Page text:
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Hullabaloo


Sunday, August 03, 2014

 
The never ending story

by digby


This is very nice:
Jen Psaki

Department Spokesperson
Washington, DC
August 3, 2014

The United States is appalled by today’s disgraceful shelling outside an UNRWA school in Rafah sheltering some 3,000 displaced persons, in which at least ten more Palestinian civilians were tragically killed. The coordinates of the school, like all UN facilities in Gaza, have been repeatedly communicated to the Israeli Defense Forces. We once again stress that Israel must do more to meet its own standards and avoid civilian casualties. UN facilities, especially those sheltering civilians, must be protected, and must not be used as bases from which to launch attacks. The suspicion that militants are operating nearby does not justify strikes that put at risk the lives of so many innocent civilians. We call for a full and prompt investigation of this incident as well as the recent shelling of other UNRWA schools.

We continue to underscore that all parties must take all feasible precautions to prevent civilian casualties and protect the civilian population and comply with international humanitarian law.
I'm reminded of this from Robin Wright yesterday in the New Yorker recalling something she's written back in the summer of 1982 from Beirut. She recounts the Israeli invasion of Lebanon:
Two days before I arrived, a Jordanian gunman shot Shlomo Argov, the Israeli Ambassador in London, as he left a diplomatic banquet at the Dorchester Hotel. Israel blamed the P.L.O. (Britain subsequently tied the attack to the Abu Nidal Organization, a radical group named after a renegade who had turned against Arafat. Its goal was apparently to discredit the P.L.O., which had been gaining acceptance in Europe, amid a peace initiative proposed by the Saudis. Prime Minister Margaret Thatcher later said that a hit list, uncovered in the investigation of Abu Nidal’s London cell, included the P.L.O. representative in London.)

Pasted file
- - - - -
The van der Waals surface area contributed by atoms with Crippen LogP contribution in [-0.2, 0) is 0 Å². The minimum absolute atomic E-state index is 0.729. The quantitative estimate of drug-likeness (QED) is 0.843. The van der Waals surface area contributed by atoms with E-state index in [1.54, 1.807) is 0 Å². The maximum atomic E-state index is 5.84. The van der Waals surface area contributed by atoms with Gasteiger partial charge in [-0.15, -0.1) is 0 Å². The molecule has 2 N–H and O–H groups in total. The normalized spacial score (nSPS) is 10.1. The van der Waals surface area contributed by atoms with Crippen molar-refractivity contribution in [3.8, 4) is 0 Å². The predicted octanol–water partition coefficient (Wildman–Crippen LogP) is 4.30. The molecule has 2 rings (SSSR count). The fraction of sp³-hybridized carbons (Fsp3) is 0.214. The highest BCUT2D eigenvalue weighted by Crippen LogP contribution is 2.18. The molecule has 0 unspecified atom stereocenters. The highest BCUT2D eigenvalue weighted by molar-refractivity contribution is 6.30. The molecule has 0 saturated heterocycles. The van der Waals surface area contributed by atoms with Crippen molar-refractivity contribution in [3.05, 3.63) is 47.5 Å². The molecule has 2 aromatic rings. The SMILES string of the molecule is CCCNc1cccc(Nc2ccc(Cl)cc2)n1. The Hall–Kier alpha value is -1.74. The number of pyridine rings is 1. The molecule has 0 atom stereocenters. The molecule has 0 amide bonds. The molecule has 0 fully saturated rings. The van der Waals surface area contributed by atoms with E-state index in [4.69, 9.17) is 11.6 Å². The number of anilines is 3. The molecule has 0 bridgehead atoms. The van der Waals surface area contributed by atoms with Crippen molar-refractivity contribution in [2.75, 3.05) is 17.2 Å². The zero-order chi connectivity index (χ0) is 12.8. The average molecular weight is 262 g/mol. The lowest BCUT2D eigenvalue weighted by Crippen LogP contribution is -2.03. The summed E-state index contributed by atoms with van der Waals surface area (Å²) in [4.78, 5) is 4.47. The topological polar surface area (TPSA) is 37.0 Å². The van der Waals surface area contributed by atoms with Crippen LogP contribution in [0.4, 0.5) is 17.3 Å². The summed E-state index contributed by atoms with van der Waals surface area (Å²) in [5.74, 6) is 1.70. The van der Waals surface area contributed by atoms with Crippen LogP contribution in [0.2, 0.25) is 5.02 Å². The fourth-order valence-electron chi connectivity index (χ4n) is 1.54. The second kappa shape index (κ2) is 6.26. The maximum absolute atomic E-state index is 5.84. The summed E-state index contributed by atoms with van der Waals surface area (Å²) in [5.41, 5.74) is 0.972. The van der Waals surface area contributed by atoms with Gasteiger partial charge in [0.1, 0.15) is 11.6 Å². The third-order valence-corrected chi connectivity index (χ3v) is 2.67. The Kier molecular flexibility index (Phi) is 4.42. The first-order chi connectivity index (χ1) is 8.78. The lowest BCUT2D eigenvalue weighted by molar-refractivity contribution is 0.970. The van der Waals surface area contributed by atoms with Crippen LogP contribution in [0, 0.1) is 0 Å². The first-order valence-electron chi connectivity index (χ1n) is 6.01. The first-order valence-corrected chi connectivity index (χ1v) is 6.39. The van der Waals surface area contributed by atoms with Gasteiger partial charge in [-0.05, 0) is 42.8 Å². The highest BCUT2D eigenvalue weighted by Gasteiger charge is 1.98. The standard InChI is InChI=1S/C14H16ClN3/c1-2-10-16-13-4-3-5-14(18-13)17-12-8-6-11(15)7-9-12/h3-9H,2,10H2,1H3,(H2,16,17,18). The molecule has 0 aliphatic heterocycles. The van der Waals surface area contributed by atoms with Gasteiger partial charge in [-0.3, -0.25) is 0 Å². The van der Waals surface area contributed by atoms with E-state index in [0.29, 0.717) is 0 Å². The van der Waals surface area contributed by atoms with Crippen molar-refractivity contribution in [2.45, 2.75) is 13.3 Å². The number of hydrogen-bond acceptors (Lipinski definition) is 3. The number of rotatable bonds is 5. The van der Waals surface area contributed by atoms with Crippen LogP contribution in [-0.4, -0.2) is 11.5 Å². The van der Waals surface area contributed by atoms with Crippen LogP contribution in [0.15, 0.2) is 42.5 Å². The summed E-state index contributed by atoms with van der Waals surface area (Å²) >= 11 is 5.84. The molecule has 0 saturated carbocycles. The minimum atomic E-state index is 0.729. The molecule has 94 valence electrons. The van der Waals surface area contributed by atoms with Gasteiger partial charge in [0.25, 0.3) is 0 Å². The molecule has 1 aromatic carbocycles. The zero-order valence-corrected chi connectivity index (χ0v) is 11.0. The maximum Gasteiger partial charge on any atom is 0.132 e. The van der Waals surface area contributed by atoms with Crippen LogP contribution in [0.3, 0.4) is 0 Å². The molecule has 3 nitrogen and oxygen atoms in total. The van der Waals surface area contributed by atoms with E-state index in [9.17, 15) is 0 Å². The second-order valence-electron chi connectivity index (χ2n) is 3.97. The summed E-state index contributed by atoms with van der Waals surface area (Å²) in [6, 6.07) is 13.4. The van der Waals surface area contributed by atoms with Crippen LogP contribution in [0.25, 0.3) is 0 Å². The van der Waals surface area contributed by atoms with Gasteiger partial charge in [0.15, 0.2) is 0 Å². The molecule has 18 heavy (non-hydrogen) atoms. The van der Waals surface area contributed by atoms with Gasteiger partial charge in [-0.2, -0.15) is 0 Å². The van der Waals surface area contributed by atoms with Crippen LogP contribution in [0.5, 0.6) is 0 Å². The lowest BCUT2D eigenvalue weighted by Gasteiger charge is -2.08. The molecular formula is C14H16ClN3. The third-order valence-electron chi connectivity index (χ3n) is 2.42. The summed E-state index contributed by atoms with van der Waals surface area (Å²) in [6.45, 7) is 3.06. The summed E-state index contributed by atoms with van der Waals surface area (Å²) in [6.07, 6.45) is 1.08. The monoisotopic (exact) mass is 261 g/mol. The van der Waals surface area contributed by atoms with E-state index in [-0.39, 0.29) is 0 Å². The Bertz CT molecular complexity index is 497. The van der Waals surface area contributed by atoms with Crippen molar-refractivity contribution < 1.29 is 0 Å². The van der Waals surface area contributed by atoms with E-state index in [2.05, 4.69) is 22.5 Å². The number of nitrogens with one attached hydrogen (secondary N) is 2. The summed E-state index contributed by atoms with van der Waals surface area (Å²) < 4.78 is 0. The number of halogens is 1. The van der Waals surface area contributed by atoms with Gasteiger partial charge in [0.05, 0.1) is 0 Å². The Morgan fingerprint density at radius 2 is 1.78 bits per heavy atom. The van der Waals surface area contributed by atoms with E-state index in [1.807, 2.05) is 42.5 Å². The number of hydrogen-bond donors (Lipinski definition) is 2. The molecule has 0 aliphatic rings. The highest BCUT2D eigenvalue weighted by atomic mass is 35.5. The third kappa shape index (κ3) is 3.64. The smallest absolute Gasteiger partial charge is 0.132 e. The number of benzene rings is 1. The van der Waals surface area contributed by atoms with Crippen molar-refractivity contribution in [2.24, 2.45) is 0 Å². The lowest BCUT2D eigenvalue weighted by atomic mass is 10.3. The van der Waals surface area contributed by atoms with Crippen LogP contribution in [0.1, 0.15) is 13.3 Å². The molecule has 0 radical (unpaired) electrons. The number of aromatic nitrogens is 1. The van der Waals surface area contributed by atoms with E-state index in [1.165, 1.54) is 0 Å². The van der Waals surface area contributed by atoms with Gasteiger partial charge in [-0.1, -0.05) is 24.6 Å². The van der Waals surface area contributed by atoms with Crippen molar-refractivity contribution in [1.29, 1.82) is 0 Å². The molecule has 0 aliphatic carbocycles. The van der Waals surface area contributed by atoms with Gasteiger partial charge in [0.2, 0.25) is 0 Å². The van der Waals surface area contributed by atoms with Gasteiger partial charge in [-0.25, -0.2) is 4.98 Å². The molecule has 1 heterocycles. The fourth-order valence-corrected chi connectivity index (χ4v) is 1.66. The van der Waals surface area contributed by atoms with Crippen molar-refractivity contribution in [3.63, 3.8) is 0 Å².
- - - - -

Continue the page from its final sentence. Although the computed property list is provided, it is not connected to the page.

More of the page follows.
Israeli warplanes immediately pummelled Palestinian targets across Lebanon, especially in the warren of refugee camps near the airport. On the day I landed, President Reagan, pledging to increase U.S. diplomatic efforts to resolve the conflict, urgently appealed to Israel’s Prime Minister, Menachem Begin, for restraint along the border.
And so it went:
Washington condemned the P.L.O. repeatedly, but, as the siege dragged on, relations between the United States and Israel grew increasingly testy over the plight of civilians. In early July, Reagan pressed Israel to lift the blockade of West Beirut and to restore water and electricity. In late July, he put a hold on cluster bombs sent to Israel. On July 31st, Robert Dillon, the American Ambassador to Lebanon, angrily cabled Washington, “Simply put, tonight’s saturation shelling was as intense as anything we have seen. There was no ‘pinpoint accuracy’ against targets in ‘open spaces.’ It was not a response to Palestinian fire. This was a blitz against West Beirut. Our 21:00 ceasefire announced in advance over local radio stations was transformed instead into a massive Israeli escalation.”

On August 1st, on the eve of a meeting with Israel’s foreign minister, Yitzhak Shamir, Reagan told reporters, “The bloodshed must stop,” adding that he would make sure that the Israelis “understand exactly how we feel about this.” Pressed on whether he was losing patience, Reagan replied, “I lost patience a long time ago.”